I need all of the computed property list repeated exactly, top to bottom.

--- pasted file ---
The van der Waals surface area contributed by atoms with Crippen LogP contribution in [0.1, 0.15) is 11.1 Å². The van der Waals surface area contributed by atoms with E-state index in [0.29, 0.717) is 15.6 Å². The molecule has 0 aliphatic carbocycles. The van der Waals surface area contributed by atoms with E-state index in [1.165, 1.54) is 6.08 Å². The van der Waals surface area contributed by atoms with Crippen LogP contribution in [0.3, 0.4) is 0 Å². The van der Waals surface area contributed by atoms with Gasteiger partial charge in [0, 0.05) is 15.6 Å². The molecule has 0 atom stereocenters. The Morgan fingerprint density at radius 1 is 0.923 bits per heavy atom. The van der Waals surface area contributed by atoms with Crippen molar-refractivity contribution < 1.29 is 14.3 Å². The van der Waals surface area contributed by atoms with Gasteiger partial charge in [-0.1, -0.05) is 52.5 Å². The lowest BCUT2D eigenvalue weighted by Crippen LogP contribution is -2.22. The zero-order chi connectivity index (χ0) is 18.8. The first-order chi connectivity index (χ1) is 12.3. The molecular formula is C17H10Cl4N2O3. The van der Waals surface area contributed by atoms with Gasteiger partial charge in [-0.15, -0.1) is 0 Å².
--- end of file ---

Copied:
The van der Waals surface area contributed by atoms with Crippen LogP contribution in [0.1, 0.15) is 11.1 Å². The van der Waals surface area contributed by atoms with E-state index in [0.29, 0.717) is 15.6 Å². The molecule has 0 aliphatic carbocycles. The van der Waals surface area contributed by atoms with E-state index in [1.165, 1.54) is 6.08 Å². The van der Waals surface area contributed by atoms with Crippen LogP contribution in [0.3, 0.4) is 0 Å². The van der Waals surface area contributed by atoms with Gasteiger partial charge in [0, 0.05) is 15.6 Å². The molecule has 0 atom stereocenters. The Morgan fingerprint density at radius 1 is 0.923 bits per heavy atom. The van der Waals surface area contributed by atoms with Crippen molar-refractivity contribution < 1.29 is 14.3 Å². The van der Waals surface area contributed by atoms with Gasteiger partial charge in [-0.1, -0.05) is 52.5 Å². The lowest BCUT2D eigenvalue weighted by Crippen LogP contribution is -2.22. The zero-order chi connectivity index (χ0) is 18.8. The first-order chi connectivity index (χ1) is 12.3. The molecular formula is C17H10Cl4N2O3. The van der Waals surface area contributed by atoms with Gasteiger partial charge in [-0.15, -0.1) is 0 Å².